ONE FATHER, CLAN, RACE
Father, we bow our knees to You in submission.
Read EPHESIANS 3:14–21
A Prayer for the Ephesians
14 For this reason I kneel before the Father, 15 from whom every family[a] in heaven and on earth derives its name. 16 I pray that out of his glorious riches he may strengthen you with power through his Spirit in your inner being, 17 so that Christ may dwell in your hearts through faith. And I pray that you, being rooted and established in love, 18 may have power, together with all the Lord’s holy people, to grasp how wide and long and high and deep is the love of Christ, 19 and to know this love that surpasses knowledge—that you may be filled to the measure of all the fullness of God.
20 Now to him who is able to do immeasurably more than all we ask or imagine, according to his power that is at work within us, 21 to him be glory in the church and in Christ Jesus throughout all generations, for ever and ever! Amen.
a. Ephesians 3:15 The Greek for family (patria) is derived from the Greek for father (pater).
New International Version (NIV)Holy Bible, New International Version®, NIV® Copyright ©1973, 1978, 1984, 2011 by Biblica, Inc.® Used by permission. All rights reserved worldwide.
‘Father of all, we give You thanks and praise, that when we were still far off, You met us in Your Son, and brought us home’ (Prayer Book for Australia)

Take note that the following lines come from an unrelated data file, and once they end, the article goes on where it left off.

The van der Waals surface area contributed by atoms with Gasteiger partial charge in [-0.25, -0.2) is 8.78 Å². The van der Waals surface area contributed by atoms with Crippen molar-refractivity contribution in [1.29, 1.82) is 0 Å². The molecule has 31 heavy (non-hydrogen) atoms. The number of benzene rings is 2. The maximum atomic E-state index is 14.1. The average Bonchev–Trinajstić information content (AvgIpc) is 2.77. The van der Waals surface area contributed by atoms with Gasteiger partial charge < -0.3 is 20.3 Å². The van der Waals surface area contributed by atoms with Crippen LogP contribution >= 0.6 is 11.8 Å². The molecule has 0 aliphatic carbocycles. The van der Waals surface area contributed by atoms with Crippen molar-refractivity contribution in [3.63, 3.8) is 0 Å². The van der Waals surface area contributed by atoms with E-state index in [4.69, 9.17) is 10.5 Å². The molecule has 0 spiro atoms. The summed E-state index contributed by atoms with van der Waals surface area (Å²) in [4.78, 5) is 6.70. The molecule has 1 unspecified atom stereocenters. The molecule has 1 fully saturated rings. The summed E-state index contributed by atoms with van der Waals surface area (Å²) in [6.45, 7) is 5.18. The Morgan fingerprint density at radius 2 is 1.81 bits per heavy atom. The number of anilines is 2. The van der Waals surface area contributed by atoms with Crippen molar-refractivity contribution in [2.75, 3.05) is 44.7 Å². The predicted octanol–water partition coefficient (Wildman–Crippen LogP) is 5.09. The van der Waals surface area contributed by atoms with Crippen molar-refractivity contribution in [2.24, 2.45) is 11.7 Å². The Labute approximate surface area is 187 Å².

Deep emotion surrounds the image of Paul kneeling, perhaps on the floor of his cell. Kneeling is not a common posture for prayer in the Scriptures: people stand to pray (Mark 11:25). Kneeling is often part of extreme situations, the gesture of deeply troubled people with nowhere else to turn. Images come to our minds – the leper kneeling before Jesus (Mark 1:40), Stephen at his moment of death (Acts 7:60), and Jesus sweating blood in Gethsemane (Luke 22:41, 44). In this passionate prayer, Paul names God as Father, the complete and everlasting cosmic Father. English translations lose the Greek play on words (pater means father; patria means clan or race). God is the ultimate Father of all families, tribes, and races, the one from whom all derive their ‘name’ (15). It is as children of the one Father that we gain our real identity and through Him we achieve our true destiny.
What, then, is Paul’s prayer to the one Father of us all? It is that we let the power of God’s Spirit reach into the deepest place of our being so that Christ may dwell there (16,17). Paul’s use of superlative language and strong words like power and glory has wrongly led some commentators to think that this prayer looks forward to a triumphant church conquering the world. Paul’s kneeling posture should have warned them that this is not so. Paul faces death: he wants all Christians who will face what he is facing to feel what he is feeling in the unassailable depth of their beings – that the love of Christ is immeasurable, beyond all knowing; that they can let themselves be filled with the fullness of the God who fathers us all. Words ultimately fail Paul (20). God’s presence and power for us, even in the worst of crises, is immeasurably beyond anything we can imagine.
‘You our Father, Christ our brother / all are yours who live in love / teach us how to love each other / lift us to your joy above’ (Henry Van Dyke, 1852–1933, ‘Joyful, Joyful’ – altered).
Father, we give thanks to You for allowing us to bear the family name, owing to what Your Son Jesus accomplished for us.
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